Picture of a Fish and Chip Shop


I’ve been tinkering with my f-stop over the past couple of weeks. And I’ve also been playing with my new camera. Well, I say new. I had an idea that involved taking a picture. I asked my wife if she had a camera I could borrow and she presented me with one of the gadgets she wasn’t using. The kindness of the gesture was tempered by the words, “You can have this one. It’s shit.”

Naturally she modified that and tried to raise my spirits. “It’s not really shit,” she explained. “What I mean is it’s simple enough for someone like you to operate.” You can always rely on your life-partner to help keep your feet firmly on the ground.

But I appreciated the gesture and she was right about the camera’s simplicity. It has a special feature to correct against camera shake. As I drink an average of twenty five coffees a day (one for each hour I’m awake) my hands do tend to shake a little. Being totally honest, even while in repose, I look like a restless break-dancer with Parkinson’s disease. People say it’s disconcerting being near me because I look like I’m sitting in an earthquake zone. This is why I use a Zippo lighter for the cigarettes. When I was using matches I’d usually shaken the damned thing out before I could get the flame to my cigarette.

So I’ve been playing with the camera for the last few weeks and getting some very interesting shots. Partly this has been done as an exercise to help with the writing. I’m currently working on a series of poems and I wanted a collection of concrete images in front of me to help stimulate my imagination.

It’s not hard to acquire erotic images in my home town. I live in the seaside resort of Blackpool and the tourists are reluctant to wear clothes regardless of the weather or their bodies. Yesterday, during a torrential thunderstorm, I got pictures of tourists wearing bikinis and raincoats. The women were no better dressed either.

But I am constantly searching for new images that will stimulate my muse. I’m looking for character and irony that make me think. Big boobs are also appealing. However, when I saw the drunken tramp yesterday, I immediately reached to remove my lens cap.

“What the hell are you doing?” asked my son.

“I want a picture,” I hissed. I don’t know why I was keeping my voice so low. The tramp was far enough away from us to be out of earshot. And he had that deranged look in his eyes that suggested he wouldn’t be able to hear us above the voices inside his head. “I want a picture of that tramp.”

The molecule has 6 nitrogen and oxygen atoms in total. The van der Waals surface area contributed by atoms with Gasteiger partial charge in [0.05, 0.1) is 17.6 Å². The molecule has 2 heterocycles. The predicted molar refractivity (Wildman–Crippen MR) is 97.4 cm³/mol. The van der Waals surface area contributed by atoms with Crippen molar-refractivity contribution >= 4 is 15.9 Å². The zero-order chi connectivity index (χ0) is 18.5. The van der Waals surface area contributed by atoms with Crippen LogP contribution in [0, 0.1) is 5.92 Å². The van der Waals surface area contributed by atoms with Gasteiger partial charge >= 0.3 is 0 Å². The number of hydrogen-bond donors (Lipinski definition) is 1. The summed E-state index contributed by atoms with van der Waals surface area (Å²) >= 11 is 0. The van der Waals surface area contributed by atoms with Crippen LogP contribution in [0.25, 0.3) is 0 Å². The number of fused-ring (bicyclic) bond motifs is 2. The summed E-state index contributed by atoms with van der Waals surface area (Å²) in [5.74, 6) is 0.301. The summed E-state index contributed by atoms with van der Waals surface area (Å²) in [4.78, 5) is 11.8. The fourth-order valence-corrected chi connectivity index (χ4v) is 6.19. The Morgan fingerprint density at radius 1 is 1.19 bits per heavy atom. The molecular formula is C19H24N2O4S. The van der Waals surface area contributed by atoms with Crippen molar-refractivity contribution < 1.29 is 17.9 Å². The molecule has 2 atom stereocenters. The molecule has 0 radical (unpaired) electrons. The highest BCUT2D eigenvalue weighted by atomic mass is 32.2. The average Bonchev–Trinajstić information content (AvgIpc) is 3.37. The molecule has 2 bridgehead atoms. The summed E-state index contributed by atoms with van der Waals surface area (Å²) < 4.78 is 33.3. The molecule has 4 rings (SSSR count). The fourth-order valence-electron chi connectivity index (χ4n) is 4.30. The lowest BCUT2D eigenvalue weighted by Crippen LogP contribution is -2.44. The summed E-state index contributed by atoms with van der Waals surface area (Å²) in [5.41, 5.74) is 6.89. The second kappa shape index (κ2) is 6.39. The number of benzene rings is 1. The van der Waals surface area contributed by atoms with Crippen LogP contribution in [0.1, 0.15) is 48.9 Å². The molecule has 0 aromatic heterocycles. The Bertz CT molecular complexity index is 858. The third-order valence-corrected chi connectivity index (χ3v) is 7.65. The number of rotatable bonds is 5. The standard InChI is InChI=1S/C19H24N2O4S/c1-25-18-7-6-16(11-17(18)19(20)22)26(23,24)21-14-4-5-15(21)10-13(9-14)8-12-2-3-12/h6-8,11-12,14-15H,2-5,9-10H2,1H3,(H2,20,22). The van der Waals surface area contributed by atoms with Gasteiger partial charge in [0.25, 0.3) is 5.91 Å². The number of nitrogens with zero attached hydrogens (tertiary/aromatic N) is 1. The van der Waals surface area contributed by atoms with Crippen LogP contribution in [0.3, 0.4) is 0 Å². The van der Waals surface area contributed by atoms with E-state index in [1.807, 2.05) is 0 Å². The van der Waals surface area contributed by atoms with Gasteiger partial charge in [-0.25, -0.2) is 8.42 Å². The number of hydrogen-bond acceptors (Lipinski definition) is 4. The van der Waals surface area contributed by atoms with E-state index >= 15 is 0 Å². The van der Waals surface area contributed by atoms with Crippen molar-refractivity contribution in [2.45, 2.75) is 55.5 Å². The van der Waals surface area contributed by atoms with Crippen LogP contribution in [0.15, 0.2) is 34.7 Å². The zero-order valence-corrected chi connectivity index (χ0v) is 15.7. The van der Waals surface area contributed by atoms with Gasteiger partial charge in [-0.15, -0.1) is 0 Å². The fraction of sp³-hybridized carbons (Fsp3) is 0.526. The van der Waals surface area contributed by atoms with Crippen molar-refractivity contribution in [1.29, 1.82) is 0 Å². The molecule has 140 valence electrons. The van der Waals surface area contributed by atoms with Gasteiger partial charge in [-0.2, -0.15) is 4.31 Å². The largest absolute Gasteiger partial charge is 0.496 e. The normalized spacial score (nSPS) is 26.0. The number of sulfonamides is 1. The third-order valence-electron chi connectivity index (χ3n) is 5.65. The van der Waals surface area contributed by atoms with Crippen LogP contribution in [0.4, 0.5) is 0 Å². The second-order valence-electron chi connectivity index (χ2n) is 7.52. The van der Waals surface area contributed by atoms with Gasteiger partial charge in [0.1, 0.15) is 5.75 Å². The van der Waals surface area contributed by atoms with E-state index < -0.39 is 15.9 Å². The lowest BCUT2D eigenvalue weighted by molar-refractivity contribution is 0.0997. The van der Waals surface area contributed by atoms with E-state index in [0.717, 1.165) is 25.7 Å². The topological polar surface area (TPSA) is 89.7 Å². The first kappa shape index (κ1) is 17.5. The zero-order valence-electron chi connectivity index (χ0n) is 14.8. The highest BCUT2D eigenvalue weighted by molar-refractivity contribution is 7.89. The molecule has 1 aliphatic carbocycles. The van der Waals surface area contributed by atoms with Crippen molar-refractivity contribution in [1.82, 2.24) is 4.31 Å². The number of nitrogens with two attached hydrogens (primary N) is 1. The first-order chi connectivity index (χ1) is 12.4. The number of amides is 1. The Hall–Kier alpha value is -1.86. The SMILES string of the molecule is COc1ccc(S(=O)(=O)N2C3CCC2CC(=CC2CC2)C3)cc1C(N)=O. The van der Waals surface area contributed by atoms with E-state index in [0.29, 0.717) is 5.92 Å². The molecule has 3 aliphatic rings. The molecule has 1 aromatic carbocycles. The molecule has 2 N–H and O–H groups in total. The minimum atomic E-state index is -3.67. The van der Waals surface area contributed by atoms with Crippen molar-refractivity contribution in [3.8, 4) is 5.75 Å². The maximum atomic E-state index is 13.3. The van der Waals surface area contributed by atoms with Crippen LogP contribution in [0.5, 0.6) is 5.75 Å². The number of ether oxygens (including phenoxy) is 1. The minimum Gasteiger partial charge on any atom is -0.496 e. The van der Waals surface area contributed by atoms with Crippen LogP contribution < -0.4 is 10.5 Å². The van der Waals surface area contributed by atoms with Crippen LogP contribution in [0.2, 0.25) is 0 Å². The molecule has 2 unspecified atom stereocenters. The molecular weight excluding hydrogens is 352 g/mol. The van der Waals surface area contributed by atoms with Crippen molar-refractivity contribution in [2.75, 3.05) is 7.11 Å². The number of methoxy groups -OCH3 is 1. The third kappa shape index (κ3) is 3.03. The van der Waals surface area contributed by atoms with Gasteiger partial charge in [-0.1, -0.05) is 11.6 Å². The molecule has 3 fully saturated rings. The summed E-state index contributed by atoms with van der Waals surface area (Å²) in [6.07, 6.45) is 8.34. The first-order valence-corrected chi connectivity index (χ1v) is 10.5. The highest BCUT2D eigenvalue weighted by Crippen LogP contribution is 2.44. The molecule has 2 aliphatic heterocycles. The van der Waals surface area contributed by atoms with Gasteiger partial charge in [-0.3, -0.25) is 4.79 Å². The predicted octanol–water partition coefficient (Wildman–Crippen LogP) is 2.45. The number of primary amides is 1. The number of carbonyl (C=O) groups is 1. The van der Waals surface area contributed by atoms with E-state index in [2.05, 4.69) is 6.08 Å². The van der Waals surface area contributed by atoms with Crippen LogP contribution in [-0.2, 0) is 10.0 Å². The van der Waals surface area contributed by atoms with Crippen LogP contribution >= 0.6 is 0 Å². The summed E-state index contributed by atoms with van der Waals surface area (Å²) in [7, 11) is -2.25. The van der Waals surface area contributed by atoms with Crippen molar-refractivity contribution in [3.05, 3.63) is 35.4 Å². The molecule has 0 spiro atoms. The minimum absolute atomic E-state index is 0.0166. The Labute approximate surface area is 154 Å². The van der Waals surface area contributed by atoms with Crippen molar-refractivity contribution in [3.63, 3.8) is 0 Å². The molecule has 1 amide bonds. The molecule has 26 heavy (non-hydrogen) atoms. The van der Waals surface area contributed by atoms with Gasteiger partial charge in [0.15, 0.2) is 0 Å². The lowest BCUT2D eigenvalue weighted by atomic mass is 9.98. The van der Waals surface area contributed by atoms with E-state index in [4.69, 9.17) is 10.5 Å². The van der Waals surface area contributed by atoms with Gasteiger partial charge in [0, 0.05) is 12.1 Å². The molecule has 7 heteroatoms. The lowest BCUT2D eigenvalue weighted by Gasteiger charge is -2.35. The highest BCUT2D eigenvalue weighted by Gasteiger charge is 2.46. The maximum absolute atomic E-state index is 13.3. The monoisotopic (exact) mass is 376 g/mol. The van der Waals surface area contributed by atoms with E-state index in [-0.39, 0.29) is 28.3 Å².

“He’s drunk and he looks dangerous,” my son observed.

“That’s why I want the picture,” I told him. “Doesn’t his face have character?”

“It looks more like his face has syphilis to me,” my son said critically.

Swigging his bottle of cider, and shouting a cheery, “Fuck off, yah cocksuckers,” at a passing couple, the tramp continued to saunter/stagger in our direction.

I ripped the lens cap off.

My son put a steadying hand on my arm. “He looks like he’s dangerous and he smells like he’s soiled himself,” he said firmly. “I don’t think this is a good idea.”

“I’ve seen you date worse,” I replied cheerfully.

I was wondering if I could offer money to the tramp in exchange for the picture, and then decided against this idea. Not only did I think the prospect of money would spoil the natural misanthropy in the tramp’s face—I also didn’t think I could afford his rates.

And that’s another issue: if you’re saying to a tramp, “Can you break a twenty?” it doesn’t look like you’re a really caring member of society. And I was also worried, if he could break a twenty, the chances were that he might have used the notes he gave back for wiping.

I raised the camera to my eye and prepared to take my shot.

“This is the dumbest idea you’ve ever had,” my son complained.

I told him it almost certainly wasn’t the dumbest idea, and then mumbled something about planned parentage. I’m not sure he was fully listening. Not that I cared by that point. The tramp was close enough so I could see every grain of character in his weather-worn features. His hair was awry; his cheeks were ruddy and beard-scrubbed; his red-rimmed eyes rattled manically in their sockets. He clutched his bottle of cider with defensive ferocity.

And I wondered, would it be appropriate to shout, “Smile and say ‘Cheese!'”

The tramp turned away before I could take the picture. Admittedly, I could have taken the shot of the back of his head but—compositionally—that wouldn’t have looked very interesting. He then went on to piss against the side of a nearby litterbin.

I raised the camera again but my son was more insistent this time.

“Come on,” he demanded. “Let’s go and take pictures of skateboarders falling over. That always makes you smile.”

Which was true.

And, on the way to the skateboarding park, I got a neat photograph of a poster for a lapdancing bar situated above a fish and chip shop. I thought the juxtaposition within the image suggested irony in the clash of contemporary and traditional cultures. And it had a woman’s naked ass in the shot, so that was good too.

All of which led to the composition of the following poem:

Ode to a Fish & Chip Shop

I’d like to eat your haddock, please
May I then see your menu’s best bits
And, once I’ve finally sated my appetite
I’ll go downstairs for some fish and some chips.

Ashley Lister
July 2008

“Ashley Lister Submits” © 2008 Ashley Lister. All rights reserved.

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